Friday, May 28, 2010

"Stupid Crook Tricks"

By Jerry Zezima

The Stamford Advocate

Time now for another exciting episode of Stupid Crook Tricks, the hard-hitting series that presents actual cases of bumbling incompetence by some of the most inept criminal masterminds in America.

All of these stories are true. The names have been eliminated to protect the dumb, de-dumb-dumb, dumb, de-dumb-dumb-duuuumb.

I am especially proud of the current crop of crooks because they are essentially hometown boys gone bad.

I realized there might be a local connection when I read a recent story in The Stamford Advocate about a couple of idiots who called a bank in Fairfield to say that they were coming to rob the place.

Noelle Frampton of the Connecticut Post reported that the dimwitted duo asked for a bag containing $100,000 in large bills. Naturally, bank officials alerted the cops, who were waiting for the pathetic pair and arrested them when they showed up to collect the loot.

“I would classify these individuals as not too bright,” said Sgt. James Perez, Fairfield police spokesman. “They should have spent time in school instead of trying to rob a bank.”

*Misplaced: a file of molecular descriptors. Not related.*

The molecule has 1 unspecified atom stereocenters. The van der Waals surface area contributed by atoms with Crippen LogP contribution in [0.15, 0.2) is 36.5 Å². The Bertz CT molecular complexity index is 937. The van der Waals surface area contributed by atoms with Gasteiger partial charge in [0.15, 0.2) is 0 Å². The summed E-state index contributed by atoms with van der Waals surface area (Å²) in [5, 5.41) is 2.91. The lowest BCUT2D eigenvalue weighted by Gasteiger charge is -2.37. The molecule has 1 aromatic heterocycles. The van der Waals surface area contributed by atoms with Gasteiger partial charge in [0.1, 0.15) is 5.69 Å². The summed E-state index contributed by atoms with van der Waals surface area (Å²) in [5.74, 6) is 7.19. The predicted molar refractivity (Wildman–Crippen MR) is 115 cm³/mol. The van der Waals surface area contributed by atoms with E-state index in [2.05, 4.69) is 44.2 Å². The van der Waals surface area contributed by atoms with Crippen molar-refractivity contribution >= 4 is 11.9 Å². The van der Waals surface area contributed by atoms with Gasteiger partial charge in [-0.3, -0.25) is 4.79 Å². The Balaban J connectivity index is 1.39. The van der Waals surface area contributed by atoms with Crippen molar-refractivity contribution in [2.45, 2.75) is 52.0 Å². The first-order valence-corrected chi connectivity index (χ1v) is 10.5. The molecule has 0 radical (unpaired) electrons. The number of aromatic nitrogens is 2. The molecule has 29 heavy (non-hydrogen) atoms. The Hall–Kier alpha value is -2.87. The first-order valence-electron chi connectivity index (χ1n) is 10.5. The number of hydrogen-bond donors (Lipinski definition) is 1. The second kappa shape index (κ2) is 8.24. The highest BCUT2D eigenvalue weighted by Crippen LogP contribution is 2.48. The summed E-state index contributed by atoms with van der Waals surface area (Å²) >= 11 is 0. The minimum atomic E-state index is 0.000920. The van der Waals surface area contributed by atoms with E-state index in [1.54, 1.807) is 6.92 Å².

This got me wondering whether stupid crooks have ever struck my hometown of Stamford. To find out, I called two sources in the Stamford Police Department whose identities I cannot reveal except to say that they are Assistant Chief Jon Fontneau, a former neighbor of mine, and Capt. Richard Conklin, both of whom have been on the force for nearly 30 years and have pretty much seen it all.

Fontneau, who was commander of the narcotics and organized crime unit before being promoted to assistant chief earlier this year, recalled one young man who not only had a long rap sheet for dealing dope but was, of course, a dope himself.

“We were on Stillwater Avenue looking for guys with warrants,” Fontneau said. “Even though we were in an unmarked car, the vehicle was like a heat-seeking missile because it was well known to just about everybody who’s a bad guy. Not only that, but we were wearing jackets that said ‘POLICE’ in large letters on the sleeves and on the front and back. This kid waved us down, jumped in the backseat and asked if we wanted to buy drugs. Then he said, ‘Hey, you guys look like cops!’ Maybe it was the police raid jackets that tipped him off.”

Then there was the marijuana moron who tried to hide his stash under a rock in front of police headquarters.